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Bigotry At Small Arkansas Newspaper (And What You Can Do)

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  • Gregory
    Bigotry At The Johnson County Graphic, Clarksville, Arkansas (And What You Can Do)
    Message 1 of 1 , Sep 13, 2007
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      Bigotry At The Johnson County Graphic, Clarksville, Arkansas (And What You Can Do)

      The Johnson County Graphic,
      203 East Cherry Street, Clarksville, Arkansas
      Phone 1-(479)-754-2005 * FAX 1-(479)-754-2098

      Bigotry comes in all shapes and sizes, but does it need to happen at the time of a parent's death?  My story tells all we need to know about the state of small mindedness and hate in America today.  It is an ugly story.

      My mother's obituary was printed in full recently in five Wisconsin newspapers.  Since she had grown up in Ozone, Arkansas we felt that it would be proper for the local newspaper, The Johnson County Graphic, in nearby Clarksville, to also print it. 

      However, when it was printed the newspaper staff made a decision to take my life-partners name out of the text.  My siblings had their spouses listed.  The paper even found the space to list all the grandchildren and their spouses.  But my family was omitted, not by accident, but due to outright bigotry. The fact that the newspaper went searching for the names of those grandchildren and their spouses from a longer version of the obituary that we had also submitted, only adds to the insult.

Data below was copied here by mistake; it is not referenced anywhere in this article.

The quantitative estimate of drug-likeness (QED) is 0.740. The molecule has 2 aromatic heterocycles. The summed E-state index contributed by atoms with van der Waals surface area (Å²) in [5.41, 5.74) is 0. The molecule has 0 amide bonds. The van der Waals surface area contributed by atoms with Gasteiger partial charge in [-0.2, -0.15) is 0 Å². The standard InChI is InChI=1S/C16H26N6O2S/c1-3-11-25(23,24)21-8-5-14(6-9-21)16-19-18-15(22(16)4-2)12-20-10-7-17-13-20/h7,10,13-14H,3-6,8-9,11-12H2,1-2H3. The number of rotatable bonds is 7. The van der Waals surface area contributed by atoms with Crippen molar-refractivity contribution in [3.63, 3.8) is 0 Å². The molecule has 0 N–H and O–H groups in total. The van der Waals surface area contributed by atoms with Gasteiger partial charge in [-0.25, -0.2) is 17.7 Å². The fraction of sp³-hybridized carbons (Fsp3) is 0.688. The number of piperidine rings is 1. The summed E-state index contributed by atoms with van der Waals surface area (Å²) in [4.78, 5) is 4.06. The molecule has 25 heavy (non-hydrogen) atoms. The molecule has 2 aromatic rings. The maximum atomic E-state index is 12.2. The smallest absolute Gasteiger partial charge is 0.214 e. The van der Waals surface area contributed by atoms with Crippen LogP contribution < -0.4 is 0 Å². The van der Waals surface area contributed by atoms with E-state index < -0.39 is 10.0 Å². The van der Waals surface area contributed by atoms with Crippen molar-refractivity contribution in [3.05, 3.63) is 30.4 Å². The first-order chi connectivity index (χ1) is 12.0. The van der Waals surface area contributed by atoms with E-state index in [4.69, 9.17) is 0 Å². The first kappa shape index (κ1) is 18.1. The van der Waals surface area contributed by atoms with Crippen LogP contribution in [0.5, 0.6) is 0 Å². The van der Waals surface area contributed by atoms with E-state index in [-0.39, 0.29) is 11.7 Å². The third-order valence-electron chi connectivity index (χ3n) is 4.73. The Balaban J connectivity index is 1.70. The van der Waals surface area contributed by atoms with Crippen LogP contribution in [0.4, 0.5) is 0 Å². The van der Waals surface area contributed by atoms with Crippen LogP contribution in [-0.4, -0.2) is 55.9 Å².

When I contacted the newspaper to better understand what happened I found that bigotry is alive and well even within what is supposed to be a more enlightened profession.  I was told that the Graphic is "a family owned newspaper" and the obituary editor makes the decision to include or exclude names.  When I pressed the paper in a polite fashion about this omission of my partner they told me they have a policy of printing only spouse's names.  In other words, loving families that are not allowed to get married due to bigotry in this nation, are also not allowed to be even mentioned in obituaries in southern newspapers?

      When I pointed out the fact that families in America come in all shapes and sizes there was really no response, except to repeat, "we are a family owned newspaper".  It was obvious that the only rationale to this deplorable policy of The Johnson County Graphic was one of pure bigotry.  I don't think Wanda Williams, the obituary editor at the newspaper, created this policy on her own.  This warped and outdated policy was hatched in the minds of those who own the paper, and have clearly never cerebrally stepped out of Johnson County, Arkansas.

      I suggest that Ron Wylie, the General Manager of the newspaper, pick up the New York Times style manual, read it, and use it.  I have one on my desk at all times, and find that on page 254 the book states that partner "is a suitable term for an unmarried companion of the same sex or the opposite one".  Even if the Johnson County Graphic doesn't know what a style manual is they certainly should understand an act of humanity. Or in this case the lack of it.   THIS WAS AN OBITUARY AND THE JOHNSON COUNTY GRAPHIC USED IT TO PROMOTE BIGOTRY.  I suspect these same `fine genteel southern folk' at the newspaper will be sitting proud and proper in a pew on Sunday morning.  But look how they live during the week.

      They may be a family owned newspaper in Arkansas, but we are a loving family in Madison, Wisconsin.  To read in The Johnson County Graphic that my relationship is not worth the ink of publication is nasty and hurtful.  It is also symptomatic of the hate and bigotry that resides in America today.

      Therefore, I post the following contact information for The Johnson County Graphic.  They need to hear from citizens about this offensive policy.  Put a note in the mail, write a letter to the editor of the paper, or give a quick call and let your voice be heard.  Bigotry is allowed only when we do nothing to stop it.

      The Johnson County Graphic
      203 East Cherry Street, Clarksville, Arkansas
      Phone 1-(479)-754-2005 * FAX 1-(479)-754-2098

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